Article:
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Mark W. Rosegrant Siwa Msangi Liangzhi You Assessing Climate Forecast Impacts Advancing Ex Post Methodologies.

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Presentation on theme: "Mark W. Rosegrant Siwa Msangi Liangzhi You Assessing Climate Forecast Impacts Advancing Ex Post Methodologies."— Presentation transcript:

1 Mark W. Rosegrant Siwa Msangi Liangzhi You Assessing Climate Forecast Impacts Advancing Ex Post Methodologies

2 The Growing Importance of Climate Forecast Information Increasing frequency of extreme weather events and changing global trends in climate characteristics The vulnerability of increasingly complex global economic and food systems to environmental factors In the face of increasing uncertainty, policy makers are demanding better information

3 How To Measure Forecast Value? Growing body of literature examining the economic value of forecast information Theoretical underpinnings are grounded in the theory of decision-making under uncertainty The majority of this literature employs ex ante methods

4 Ex Ante or Ex Post ? A (prior beliefs) B (update beliefs) (model possible response) C (observe outcome of event) (also observe agents actions) Receive Forecast Signal Realized Climate Outcome Ex AnteEx Post Modeled behavior Simulated Benefit Measured behavior Realized Benefit (simulated counter-factual)

5 Measuring Forecast Value Within an Ex Ante framework, behavior is modeled and response is simulated to evaluate the net benefits of forecast Within an Ex Post framework actual behavior is observed and underlying structural relationships driving response must be inferred to estimate the net benefits (comparing to without forecast information)

6 Overview of the Presentation Look at Traditional Impact Assessment Discuss the Challenges of Ex Post Evaluation Look at some promising directions Draw conclusions and recommendations for advancing research in this area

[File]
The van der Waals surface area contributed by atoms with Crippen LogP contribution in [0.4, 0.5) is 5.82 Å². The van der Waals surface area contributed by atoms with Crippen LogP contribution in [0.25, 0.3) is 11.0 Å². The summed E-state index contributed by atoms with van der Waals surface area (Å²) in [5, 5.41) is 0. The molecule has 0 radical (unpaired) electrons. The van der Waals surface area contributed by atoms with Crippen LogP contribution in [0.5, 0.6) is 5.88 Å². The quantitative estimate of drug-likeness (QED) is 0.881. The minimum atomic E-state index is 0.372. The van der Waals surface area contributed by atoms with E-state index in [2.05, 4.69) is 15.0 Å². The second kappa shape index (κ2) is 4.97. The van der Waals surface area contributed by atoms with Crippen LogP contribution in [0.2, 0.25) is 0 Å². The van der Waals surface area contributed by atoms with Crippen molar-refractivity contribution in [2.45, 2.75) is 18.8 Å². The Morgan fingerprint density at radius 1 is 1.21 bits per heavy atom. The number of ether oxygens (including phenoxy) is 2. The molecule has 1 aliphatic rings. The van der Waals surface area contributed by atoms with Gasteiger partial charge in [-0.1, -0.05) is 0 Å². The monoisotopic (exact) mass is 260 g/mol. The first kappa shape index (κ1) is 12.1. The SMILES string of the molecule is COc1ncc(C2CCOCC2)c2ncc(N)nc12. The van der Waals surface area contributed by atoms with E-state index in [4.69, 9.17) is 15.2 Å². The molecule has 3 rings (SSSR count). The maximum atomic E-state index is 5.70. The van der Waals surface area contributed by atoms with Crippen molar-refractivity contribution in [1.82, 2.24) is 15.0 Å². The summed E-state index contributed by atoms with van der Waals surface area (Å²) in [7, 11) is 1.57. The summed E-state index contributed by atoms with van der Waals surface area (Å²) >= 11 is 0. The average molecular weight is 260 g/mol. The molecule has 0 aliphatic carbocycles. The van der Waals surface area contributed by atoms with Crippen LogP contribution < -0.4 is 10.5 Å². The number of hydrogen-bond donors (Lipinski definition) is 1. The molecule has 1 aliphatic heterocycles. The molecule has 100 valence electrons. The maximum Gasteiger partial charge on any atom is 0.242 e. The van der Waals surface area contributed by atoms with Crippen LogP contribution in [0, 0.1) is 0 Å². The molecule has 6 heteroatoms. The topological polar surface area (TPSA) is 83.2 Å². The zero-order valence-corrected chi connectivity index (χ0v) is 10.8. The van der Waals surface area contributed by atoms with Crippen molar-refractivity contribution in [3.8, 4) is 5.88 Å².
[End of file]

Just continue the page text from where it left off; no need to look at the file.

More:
7 Ex Post Assessment in Ag Research Long history of application in empirical literature Looks mostly at benefits of new technology Evaluates net benefits with and without innovation Employs a variety of empirical methods

8 Two Approaches in Ex Post Assessment One approach tries to econometrically measure the impact of Ag Research on productivity or production costs with reduced form relationships Another approach uses consumer welfare theory to relate technology improvements to benefits received by consumers and producers of the agricultural goods within the economy

9 Econometric Methods Treating technology as an input, estimate production function, cost function or total factor productivity (TFP) Conventional Inputs (i.e. land) Unconventional Inputs (i.e. infrastructure) Technical knowledge (i.e.R&D investment) Uncontrollable factors (i.e. weather) Ag. Output

10 Econometric Methods Estimated research coefficients are then used to calculate the value of additional output attributable to the lagged research expenditures ( marginal rate of return to the research investment) Growth Accounting: contributions by the components in the above equation to the rate of growth of aggregated output

11 Basic Economic Surplus Model e Technology-induced supply shift (S 0 to S 1 ) Total benefits (consumer and producer benefits) are Area of I 0 I 1 ab Basic model can be extended to incorporate multi-markets, to accommodate spillover, to adjust for market distortions etc.

12 Lessons to Draw from the Literature Scale (project, program, institution or the whole system) Attribution (proper accounting for benefits and costs) Selection bias (random sampling or cherry-picking) Time lags (long lag between R&D investment and final impact)

13 Lessons to Draw from the Literature Econometric methods rely on good- quality time series/panel data. More appropriate for entire research system rather than individual projects. Economic surplus method requires limited data and flexible. It is widely used.

14 Challenges of Ex Post Assessment Harder to take a descriptive rather than prescriptive approach Non-excludable nature of climate information makes valuation harder Must infer relevance of forecast from observed behavior which could be driven by a variety of factors Dis-entangling the underlying structural relationships is non-trivial

15 Undertaking a Descriptive Analysis 1. Define decision alternatives and determine that the decision is weather-information-sensitive 2. Identify users goals 3. Identify all decision-relevant information available to user 4. Develop a model describing the relationship between available information and the decision 5. Evaluate the model. Does it adequately describe the users behavior? 6. Use the model to determine the impact of forecast on criteria